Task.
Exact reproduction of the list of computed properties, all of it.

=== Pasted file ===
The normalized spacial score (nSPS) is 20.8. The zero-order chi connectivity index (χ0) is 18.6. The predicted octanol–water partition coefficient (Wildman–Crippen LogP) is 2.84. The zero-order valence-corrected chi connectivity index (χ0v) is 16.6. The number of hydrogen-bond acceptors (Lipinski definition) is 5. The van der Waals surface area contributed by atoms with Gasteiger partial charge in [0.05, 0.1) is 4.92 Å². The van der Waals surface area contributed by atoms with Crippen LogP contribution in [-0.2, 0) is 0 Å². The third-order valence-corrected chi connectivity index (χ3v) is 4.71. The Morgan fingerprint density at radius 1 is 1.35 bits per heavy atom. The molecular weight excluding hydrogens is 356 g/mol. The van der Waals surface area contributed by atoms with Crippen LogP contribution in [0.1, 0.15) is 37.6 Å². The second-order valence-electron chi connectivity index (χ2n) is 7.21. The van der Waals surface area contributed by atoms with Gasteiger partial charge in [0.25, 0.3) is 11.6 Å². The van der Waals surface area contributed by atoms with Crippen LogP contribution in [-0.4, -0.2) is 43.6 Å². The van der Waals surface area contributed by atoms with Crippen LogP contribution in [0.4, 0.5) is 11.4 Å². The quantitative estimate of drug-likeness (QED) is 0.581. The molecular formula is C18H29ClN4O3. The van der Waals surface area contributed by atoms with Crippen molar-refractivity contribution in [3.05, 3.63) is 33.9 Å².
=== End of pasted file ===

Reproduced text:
The normalized spacial score (nSPS) is 20.8. The zero-order chi connectivity index (χ0) is 18.6. The predicted octanol–water partition coefficient (Wildman–Crippen LogP) is 2.84. The zero-order valence-corrected chi connectivity index (χ0v) is 16.6. The number of hydrogen-bond acceptors (Lipinski definition) is 5. The van der Waals surface area contributed by atoms with Gasteiger partial charge in [0.05, 0.1) is 4.92 Å². The van der Waals surface area contributed by atoms with Crippen LogP contribution in [-0.2, 0) is 0 Å². The third-order valence-corrected chi connectivity index (χ3v) is 4.71. The Morgan fingerprint density at radius 1 is 1.35 bits per heavy atom. The molecular weight excluding hydrogens is 356 g/mol. The van der Waals surface area contributed by atoms with Crippen LogP contribution in [0.1, 0.15) is 37.6 Å². The second-order valence-electron chi connectivity index (χ2n) is 7.21. The van der Waals surface area contributed by atoms with Gasteiger partial charge in [0.25, 0.3) is 11.6 Å². The van der Waals surface area contributed by atoms with Crippen LogP contribution in [-0.4, -0.2) is 43.6 Å². The van der Waals surface area contributed by atoms with Crippen LogP contribution in [0.4, 0.5) is 11.4 Å². The quantitative estimate of drug-likeness (QED) is 0.581. The molecular formula is C18H29ClN4O3. The van der Waals surface area contributed by atoms with Crippen molar-refractivity contribution in [3.05, 3.63) is 33.9 Å².